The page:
application Ser. No. 60/287,860, entitled “POWER TRANSMISSION DEVICE,” by Joseph T. DiBene II, David H. Hartke, Carl S. Hoge, and Edward J. Derian, filed May 1, 2001;

application Ser. No. 60/291,749, entitled “MICRO I-PAK ARCHITECTURE HAVING A FLEXIBLE CONNECTOR BETWEEN A VOLTAGE REGULATION MODULE AND SUBSTRATE,” by Joseph T. DiBene II, filed May 16, 2001;

application Ser. No. 60/291,772, entitled “I-PAK ARCHITECTURE POWERING MULTIPLE DEVICES,” by Joseph T. DiBene II, David H. Hartke Carl E. Hoge, and Edward J. Derian, filed May 16, 2001;

application Ser. No. 60/292,125, entitled “VORTEX HEAT SINK FOR LOW PRESSURE DROP HIGH PERFORMANCES THERMAL MANAGEMENT ELECTRONIC ASSEMBLY SOLUTIONS,” by Joseph T. DiBene II and Farhad Raiszadeh, filed May 18, 2001;

application Ser. No. 60/299,573, entitled “MICRO I-PAK STACK UP ARCHITECTURE,” by Joseph T. DiBene II, Carl E. Hoge, and David H. Hartke, filed Jun. 19, 2001;

application Ser. No. 60/301,753, entitled “INTEGRATED POWER DELIVERY USING HIGH PERFORMANCE LINEAR REGULATORS ON PACKAGE WITH A MICROPROCESSOR,” by Joseph T. DiBene II, Carl E. Hoge, and David H. Hartke, filed Jun. 27, 2001;

application Ser. No. 60/304,929, entitled “BORREGO ARCHITECTURE,” by David H. Hartke and Joseph T. DiBene II, filed Jul. 11, 2001;

application Ser. No. 60/304,930, entitled “MICRO I-PAK,” by Joseph T. DiBene II, Carl E. Hoge, David H. Hartke, Edward J. Derian, filed Jul. 11, 2001.

BACKGROUND OF THE INVENTION

1. Field of the Invention

The present invention relates generally to systems and methods for interconnecting electronic packages and in particular to a power interconnection system mating between substrates to enable a low impedance disconnectable power delivery path between the power source and the load of an electronic package.

2. Description of the Related Art

High-speed microprocessor packaging must be designed to provide increasingly small form-factors. Meeting end user performance requirements with minimal form-factors while increasing reliability and manufacturability presents significant challenges in the areas of power distribution, thermal management, and electromagnetic interference (EMI) containment.

To increase reliability and reduce thermal dissipation requirements, newer generation processors are designed to operate with reduced voltage and higher current. Unfortunately, this creates a number of design problems.

First, the lowered operating voltage of the processor places greater demands on the power regulating circuitry and the conductive paths providing power to the processor. Typically, processors require supply voltage regulation to within 10% of nominal. In order to account for impedance variations in the path from the power supply to the processor itself, this places greater demands on the power regulating circuitry, which must then typically regulate power supply voltages to within 5% of nominal.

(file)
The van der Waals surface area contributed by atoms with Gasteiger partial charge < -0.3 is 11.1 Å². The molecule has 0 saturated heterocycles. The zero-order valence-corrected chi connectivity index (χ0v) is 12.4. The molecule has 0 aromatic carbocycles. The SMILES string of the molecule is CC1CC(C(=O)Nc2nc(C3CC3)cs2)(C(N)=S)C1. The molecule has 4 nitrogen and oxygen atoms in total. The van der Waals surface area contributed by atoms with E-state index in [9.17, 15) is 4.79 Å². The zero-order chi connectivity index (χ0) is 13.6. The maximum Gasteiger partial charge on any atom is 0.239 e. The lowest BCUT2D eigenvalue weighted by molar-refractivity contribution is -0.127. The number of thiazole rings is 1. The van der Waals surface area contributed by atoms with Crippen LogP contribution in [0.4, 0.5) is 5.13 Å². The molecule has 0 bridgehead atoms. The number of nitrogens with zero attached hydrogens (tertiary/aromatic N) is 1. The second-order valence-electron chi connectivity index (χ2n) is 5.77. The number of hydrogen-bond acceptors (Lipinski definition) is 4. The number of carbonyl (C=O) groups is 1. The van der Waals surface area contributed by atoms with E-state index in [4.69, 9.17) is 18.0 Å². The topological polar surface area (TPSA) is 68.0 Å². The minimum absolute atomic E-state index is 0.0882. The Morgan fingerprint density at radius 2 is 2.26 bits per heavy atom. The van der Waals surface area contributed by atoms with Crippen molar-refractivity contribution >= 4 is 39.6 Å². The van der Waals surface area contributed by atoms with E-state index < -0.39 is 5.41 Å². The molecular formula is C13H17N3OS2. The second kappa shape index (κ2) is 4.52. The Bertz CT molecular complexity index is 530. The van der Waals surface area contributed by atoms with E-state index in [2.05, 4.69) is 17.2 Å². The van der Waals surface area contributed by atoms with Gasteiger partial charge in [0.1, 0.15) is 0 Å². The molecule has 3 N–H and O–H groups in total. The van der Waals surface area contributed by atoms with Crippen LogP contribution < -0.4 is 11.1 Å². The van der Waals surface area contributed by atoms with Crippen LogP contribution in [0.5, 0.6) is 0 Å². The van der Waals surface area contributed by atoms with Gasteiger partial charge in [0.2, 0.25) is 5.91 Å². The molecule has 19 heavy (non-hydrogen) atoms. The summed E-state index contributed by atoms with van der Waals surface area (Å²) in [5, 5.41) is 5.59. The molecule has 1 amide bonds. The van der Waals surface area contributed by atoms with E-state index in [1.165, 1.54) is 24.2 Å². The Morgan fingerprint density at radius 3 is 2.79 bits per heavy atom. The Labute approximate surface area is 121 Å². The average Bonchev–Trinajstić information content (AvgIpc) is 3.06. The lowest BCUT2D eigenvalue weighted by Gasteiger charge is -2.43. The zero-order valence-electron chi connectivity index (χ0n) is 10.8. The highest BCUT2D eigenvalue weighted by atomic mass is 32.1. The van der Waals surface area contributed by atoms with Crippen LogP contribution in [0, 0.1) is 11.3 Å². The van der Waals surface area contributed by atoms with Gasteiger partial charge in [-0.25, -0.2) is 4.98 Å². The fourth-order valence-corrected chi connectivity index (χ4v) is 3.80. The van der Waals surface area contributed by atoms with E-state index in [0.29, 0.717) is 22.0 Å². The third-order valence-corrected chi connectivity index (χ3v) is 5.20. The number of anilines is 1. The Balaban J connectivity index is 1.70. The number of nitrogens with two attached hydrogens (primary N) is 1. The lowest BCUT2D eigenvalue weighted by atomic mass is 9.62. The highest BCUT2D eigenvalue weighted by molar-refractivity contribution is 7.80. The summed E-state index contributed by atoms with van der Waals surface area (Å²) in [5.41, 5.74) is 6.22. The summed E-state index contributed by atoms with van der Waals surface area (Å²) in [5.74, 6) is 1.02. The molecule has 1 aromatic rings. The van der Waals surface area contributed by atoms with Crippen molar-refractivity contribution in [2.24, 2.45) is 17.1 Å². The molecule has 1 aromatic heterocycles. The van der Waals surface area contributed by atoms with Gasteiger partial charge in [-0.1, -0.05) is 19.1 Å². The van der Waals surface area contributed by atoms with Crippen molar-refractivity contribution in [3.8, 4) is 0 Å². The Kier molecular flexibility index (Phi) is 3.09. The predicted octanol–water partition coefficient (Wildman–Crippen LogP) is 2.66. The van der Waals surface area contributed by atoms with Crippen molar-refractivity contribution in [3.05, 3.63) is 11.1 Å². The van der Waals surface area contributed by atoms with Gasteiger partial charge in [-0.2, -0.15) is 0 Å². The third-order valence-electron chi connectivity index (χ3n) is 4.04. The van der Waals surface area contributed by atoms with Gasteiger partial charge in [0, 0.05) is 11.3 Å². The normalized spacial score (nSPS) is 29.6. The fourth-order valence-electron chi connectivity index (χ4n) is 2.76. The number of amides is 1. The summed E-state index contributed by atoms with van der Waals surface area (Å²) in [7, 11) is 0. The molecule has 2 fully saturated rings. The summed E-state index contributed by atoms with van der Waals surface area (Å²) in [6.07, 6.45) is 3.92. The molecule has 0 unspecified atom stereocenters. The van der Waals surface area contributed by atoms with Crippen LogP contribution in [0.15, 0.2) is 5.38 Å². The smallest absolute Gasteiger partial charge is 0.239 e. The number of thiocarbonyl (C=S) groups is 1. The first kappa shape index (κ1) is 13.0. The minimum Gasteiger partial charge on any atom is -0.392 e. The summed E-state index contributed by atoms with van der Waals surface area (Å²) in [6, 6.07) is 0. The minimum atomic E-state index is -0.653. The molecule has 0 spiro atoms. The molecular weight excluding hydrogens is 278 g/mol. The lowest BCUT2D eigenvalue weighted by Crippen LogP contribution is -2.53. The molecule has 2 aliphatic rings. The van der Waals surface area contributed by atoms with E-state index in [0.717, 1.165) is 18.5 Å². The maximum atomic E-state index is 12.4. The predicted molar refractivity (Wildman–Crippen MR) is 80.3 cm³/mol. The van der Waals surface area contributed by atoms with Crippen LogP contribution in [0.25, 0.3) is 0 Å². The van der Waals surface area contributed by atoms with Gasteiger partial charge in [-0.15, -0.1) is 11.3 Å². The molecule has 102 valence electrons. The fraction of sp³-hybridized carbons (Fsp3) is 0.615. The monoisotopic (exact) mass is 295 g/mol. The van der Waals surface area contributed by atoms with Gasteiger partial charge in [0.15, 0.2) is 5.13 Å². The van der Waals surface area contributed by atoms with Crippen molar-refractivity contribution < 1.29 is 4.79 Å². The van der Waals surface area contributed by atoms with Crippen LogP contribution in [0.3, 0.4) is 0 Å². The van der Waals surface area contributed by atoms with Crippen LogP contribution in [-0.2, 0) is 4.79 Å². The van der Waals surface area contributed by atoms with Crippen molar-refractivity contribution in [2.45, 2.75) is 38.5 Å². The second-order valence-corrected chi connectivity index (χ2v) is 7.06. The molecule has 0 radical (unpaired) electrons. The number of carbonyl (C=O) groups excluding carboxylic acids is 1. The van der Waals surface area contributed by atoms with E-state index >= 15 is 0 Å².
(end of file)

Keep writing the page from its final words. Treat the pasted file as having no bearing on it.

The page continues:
Lower operating voltages have also lead engineers away from centralized power supply designs to distributed power supply architectures in which power is bused where required at high voltages and low current, where it is converted to the low-voltage, high-current power required by the processor from nearby power conditioning circuitry.

While it is possible to place power conditioning circuitry on the processor package itself, this design is difficult to implement because of the unmanageable physical size of the components in the power conditioning circuitry (e.g. capacitors and inductors), and because the addition of such components can have a deleterious effect on processor reliability. Such designs also place additional demands on the assembly and testing of the processor packages as well.

Further exacerbating the problem are the transient currents that result from varying demands on the processor itself Processor computing demands vary widely over time, and higher clock speeds and power conservation techniques such as clock gating and sleep mode operation give rise to transient currents in the power supply. Such power fluctuations can require changes of thousands of amps within a few microseconds. The resulting current surge between the processor and the power regulation circuitry can create unacceptable spikes in the power supply voltage ( e . g . dv = IR + L i t ) .